This photo is an example of what can happen on any given day. I had been in Grand Teton National Park several years ago in July on a photo tour, and shot tons of images of Mount Moran from Oxbow Bend. While we had decent light, it was mostly overcast, which was a bit disappointing. Fast forward two months later when I revisited Oxbow Bend on a cross-country trip with my son. The first morning, off I went to Oxbow Bend and witnessed this scene. It was nothing like July, but the fog, clouds, and the sun all met at the perfect moment to light up the top of the mountain. Ten minutes later and it was all gone, and anyone who came later that morning didn't know what they missed.
It has been over seven years since I have visited my favorite National Park in the US but that is about to come to an end. I will be spending a few days there next month. I have always visited the park in June when the days are long and the water is flowing in spectacular manner. I have heard from friends that the drought over the past few years has been bad and the water has been gone by mid-summer. I hope the rainfall this past year will change that for my visit. I went on Yosemite's webcam and it looks like there is still water flowing, albeit not as strong as in June. Let's hope that it continues for another month or so.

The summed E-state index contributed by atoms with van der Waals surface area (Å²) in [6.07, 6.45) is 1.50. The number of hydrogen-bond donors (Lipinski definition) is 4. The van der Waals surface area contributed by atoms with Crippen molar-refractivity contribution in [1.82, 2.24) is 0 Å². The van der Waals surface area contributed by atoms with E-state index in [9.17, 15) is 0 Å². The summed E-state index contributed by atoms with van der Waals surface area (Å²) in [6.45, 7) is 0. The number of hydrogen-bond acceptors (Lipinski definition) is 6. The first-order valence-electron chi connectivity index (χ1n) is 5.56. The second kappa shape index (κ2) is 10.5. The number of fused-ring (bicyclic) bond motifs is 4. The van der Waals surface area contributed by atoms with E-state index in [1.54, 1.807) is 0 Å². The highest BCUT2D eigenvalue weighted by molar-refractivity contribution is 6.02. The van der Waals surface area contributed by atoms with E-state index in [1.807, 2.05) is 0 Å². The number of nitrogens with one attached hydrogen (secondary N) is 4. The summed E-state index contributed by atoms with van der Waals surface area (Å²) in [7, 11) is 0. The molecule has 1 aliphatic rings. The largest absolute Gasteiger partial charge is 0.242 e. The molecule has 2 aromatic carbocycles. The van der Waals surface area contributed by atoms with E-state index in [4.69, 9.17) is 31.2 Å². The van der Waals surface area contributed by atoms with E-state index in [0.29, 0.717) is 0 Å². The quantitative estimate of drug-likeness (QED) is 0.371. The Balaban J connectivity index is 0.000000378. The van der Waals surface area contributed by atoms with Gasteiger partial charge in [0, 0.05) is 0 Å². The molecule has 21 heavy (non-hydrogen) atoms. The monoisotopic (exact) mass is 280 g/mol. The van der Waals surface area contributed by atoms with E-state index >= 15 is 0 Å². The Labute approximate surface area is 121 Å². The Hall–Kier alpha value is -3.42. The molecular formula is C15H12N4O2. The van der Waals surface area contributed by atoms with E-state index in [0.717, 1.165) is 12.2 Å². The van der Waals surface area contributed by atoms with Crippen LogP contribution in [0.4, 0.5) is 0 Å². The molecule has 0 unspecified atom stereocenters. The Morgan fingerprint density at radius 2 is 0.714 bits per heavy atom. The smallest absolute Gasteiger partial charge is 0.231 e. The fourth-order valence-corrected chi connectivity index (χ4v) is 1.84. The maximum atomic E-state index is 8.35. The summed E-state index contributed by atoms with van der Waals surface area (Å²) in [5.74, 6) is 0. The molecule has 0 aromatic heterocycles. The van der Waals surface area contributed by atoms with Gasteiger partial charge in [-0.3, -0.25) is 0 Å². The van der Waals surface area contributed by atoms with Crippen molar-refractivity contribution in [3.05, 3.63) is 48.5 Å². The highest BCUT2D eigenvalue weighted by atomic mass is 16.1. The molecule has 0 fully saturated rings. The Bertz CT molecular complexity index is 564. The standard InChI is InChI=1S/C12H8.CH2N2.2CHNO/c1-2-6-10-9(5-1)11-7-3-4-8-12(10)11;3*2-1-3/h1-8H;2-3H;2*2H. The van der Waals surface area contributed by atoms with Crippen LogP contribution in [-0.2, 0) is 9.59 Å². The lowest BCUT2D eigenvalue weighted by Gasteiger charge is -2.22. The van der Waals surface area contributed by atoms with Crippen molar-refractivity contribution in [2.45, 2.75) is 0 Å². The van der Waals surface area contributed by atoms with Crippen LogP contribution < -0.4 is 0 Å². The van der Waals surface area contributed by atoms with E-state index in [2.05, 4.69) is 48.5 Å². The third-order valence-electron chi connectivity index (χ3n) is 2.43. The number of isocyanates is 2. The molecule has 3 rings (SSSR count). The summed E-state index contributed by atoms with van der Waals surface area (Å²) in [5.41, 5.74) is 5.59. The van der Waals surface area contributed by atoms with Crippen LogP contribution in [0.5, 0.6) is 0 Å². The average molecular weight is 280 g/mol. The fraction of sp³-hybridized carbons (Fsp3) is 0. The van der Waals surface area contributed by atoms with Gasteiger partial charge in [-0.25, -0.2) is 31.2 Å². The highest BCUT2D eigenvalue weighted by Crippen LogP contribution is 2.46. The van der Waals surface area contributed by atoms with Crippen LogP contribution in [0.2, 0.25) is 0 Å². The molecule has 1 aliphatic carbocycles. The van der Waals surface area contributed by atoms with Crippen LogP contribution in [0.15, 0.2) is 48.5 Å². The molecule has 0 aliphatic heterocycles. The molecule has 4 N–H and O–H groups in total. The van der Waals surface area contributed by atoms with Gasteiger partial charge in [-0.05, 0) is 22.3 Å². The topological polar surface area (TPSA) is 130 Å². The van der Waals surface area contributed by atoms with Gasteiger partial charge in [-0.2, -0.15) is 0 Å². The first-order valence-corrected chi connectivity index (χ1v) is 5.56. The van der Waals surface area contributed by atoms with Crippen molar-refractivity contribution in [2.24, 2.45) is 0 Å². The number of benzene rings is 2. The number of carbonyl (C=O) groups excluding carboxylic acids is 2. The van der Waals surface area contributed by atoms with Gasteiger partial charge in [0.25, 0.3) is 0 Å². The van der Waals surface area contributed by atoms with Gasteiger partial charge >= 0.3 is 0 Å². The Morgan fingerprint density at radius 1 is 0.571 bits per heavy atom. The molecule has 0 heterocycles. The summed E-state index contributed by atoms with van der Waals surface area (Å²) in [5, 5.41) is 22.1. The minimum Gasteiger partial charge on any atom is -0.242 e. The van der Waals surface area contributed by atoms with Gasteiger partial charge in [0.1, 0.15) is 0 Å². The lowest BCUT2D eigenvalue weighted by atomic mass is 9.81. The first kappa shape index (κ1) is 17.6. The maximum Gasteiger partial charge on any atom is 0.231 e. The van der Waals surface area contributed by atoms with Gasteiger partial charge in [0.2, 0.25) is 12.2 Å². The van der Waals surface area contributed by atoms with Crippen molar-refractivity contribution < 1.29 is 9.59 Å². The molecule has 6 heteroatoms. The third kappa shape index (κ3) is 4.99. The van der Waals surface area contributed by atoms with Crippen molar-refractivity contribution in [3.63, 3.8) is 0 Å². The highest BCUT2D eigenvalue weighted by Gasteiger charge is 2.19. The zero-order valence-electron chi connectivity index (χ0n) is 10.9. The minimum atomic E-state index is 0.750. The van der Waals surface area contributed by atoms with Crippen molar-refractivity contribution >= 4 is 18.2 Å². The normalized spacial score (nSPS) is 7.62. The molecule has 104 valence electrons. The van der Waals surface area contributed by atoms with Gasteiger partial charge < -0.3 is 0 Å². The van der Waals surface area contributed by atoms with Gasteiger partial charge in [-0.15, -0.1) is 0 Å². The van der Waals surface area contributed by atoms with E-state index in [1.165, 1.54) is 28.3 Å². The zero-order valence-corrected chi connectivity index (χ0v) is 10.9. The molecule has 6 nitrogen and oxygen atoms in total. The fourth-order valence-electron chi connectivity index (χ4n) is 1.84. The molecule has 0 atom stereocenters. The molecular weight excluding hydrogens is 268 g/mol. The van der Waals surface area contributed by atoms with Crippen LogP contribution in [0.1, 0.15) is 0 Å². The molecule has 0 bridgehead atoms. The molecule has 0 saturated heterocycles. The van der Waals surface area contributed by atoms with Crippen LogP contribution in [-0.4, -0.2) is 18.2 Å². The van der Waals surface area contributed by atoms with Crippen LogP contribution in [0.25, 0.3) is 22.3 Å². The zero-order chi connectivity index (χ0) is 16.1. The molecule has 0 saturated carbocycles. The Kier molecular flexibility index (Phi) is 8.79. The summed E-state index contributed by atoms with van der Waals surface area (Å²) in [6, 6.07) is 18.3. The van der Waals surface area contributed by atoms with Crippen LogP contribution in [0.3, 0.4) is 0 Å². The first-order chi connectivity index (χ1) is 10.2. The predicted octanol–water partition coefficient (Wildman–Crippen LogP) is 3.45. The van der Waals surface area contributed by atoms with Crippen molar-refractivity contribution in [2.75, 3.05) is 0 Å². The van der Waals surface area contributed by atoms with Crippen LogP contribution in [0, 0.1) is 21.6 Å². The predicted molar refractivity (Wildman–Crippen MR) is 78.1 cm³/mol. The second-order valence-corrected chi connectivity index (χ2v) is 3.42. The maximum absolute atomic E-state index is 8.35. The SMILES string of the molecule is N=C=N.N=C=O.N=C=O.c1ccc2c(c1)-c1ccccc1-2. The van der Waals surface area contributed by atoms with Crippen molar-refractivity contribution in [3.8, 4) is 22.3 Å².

Yosemite has a long history with great men. It was actually created when Abraham Lincoln signed a bill in 1864, creating the Yosemite Grant. This is the first instance of park land being preserved for public use by the US Government and was the precedent for the creation of Yellowstone as the first national park in 1872 (Yosemite was the third national park established in 1890). Other famous men associated with Yosemite are famed naturalist, John Muir and perhaps the most well known photographer in the world, Ansel Adams. Muir was a preservationist that was instrumental in making Yosemite a national park. Adams helped put Yosemite on the map in the late 1920s and thereafter. His stunning black and white images of Yosemite mesmerized the American public and made it a must-see destination.
This photo of El Capitan reflected in the calm waters of the Merced River was taken shortly after sunrise.
Next month, I will be traveling back to San Francisco for a few days and I cannot wait. It is my favorite US city to visit and I am always excited to be visiting there. There are so many things to do and see there that you can spend a month and not experience everything. Of course, there are so many different subjects to photograph, it is hard to pick your favorite one. If I had to pick one, it would be the Golden Gate Bridge pictured in this photo. I guess I am not alone. Just for kicks, I did an image search on San Francisco and at least a third, if not more, were of the bridge. Looking at the images, you realize how photogenic it is, as there seems to be an infinite number of compositions represented from just about any angle you can think of. Add in the fast-moving fog and the mood changes dramatically. You never know what conditions you will find when you visit, but I will be ready for anything.